Who is Annie Mok? A trans woman? An artist? A writer? A musician? Also a movie producer?
It’s difficult to summarize what she does into only a few words. But if you ask me to use one word to describe her, I would say she’s a creator.
On February 13, along with several other students, I met Annie at the Penn LGBT center, one of the most colorfully decorated places on campus. This event is part of the “Trans Creative” series sponsored by Penn Non–Cis and Wharton Alliance. Annie Mok was invited to kick off this series by talking about her experiences in the creative world.
Annie's mission is to recreate joyful experiences. She mentioned that her interest in comic books derives from her high school hobby of reading independent comics. These books inspired Annie to produce her own comics later in life. Through storytelling, Annie feels empowered and able to pass down the love and joy she experiences when creating.
When describing the rejection of her works from the comic book publisher Vertigo, Annie had a peaceful tone in her voice, which surprised me a bit. She wondered whether it was due to her identity as a trans woman, or simply because she didn’t have the artistic talents they were looking for. “I’d be interested to know,” she commented.
“Resilience has been a defining theme in my work,” Annie confessed during the talk. Her experience of being a trans woman and going through mental health problems has shaped her works and identities. In the wake of struggles and challenges, some people give up and become cynical. Annie is definitely not one of them. The sorrows ingrained in her heart have been remodeled into a sense of resilience, demonstrated repeatedly in her illustrations, writings, and movies. Therapy and medication have alleviated her pain, but what’s more helpful for her is to talk with different people. She said, “It is important to accept help when you need it.”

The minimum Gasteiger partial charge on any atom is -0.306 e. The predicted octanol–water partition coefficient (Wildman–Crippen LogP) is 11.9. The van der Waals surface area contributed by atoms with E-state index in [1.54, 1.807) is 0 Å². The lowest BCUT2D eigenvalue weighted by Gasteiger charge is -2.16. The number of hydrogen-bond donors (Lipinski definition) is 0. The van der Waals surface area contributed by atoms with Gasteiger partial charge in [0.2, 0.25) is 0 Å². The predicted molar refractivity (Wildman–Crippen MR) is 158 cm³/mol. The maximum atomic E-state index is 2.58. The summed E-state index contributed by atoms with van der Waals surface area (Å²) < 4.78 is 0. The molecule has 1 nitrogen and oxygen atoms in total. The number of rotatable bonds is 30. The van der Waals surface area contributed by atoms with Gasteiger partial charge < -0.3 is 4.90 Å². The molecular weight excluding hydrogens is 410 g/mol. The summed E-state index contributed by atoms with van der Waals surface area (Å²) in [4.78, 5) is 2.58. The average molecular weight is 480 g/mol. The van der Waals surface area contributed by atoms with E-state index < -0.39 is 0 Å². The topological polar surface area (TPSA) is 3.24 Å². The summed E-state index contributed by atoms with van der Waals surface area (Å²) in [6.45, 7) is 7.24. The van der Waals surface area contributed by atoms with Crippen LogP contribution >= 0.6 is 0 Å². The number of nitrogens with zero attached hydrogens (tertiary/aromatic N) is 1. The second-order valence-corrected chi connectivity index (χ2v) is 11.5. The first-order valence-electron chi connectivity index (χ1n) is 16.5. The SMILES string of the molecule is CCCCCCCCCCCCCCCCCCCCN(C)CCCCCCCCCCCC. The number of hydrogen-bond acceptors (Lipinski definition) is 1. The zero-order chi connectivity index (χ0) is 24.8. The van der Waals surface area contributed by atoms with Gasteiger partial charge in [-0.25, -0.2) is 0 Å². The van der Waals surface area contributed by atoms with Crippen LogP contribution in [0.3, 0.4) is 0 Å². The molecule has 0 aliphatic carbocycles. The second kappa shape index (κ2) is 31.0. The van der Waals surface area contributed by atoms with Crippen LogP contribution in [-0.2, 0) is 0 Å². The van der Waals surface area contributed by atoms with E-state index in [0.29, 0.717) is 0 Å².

Communities are the recharge stations for Annie. Her collaborators, her comics circle, her friends in the video game industry, and her agents have helped her through difficult times. Maybe it's because of the love Annie has received that she didn’t believe in any “solo–genius myth.”
On Annie’s website, there’s a piece of writing called “Stars in Your Pocket,” in which she explores why some people lose creativity in their works. This writing reminds me of the time when I was little, lots of my friends talked about their dreams of becoming an artist or a musician in the future. However, only a few of them end up working in that area. Realities sometimes keep us from our hopes and dreams. Our attention shifts, and it becomes increasingly difficult to find that passion again.
Annie worries about her unstable income too. But she knows how much she needs to earn and how much she typically spends. More importantly, she stays in the artistic field, passionately working with various media.
Annie’s creative world is similar to a walking simulator game, which also happens to be her favorite type of video games—she embarks onto the unknown and explores all kinds of opportunities, not with guns or spears, but with love and joy.
You can find out more about Annie Mok through the followings: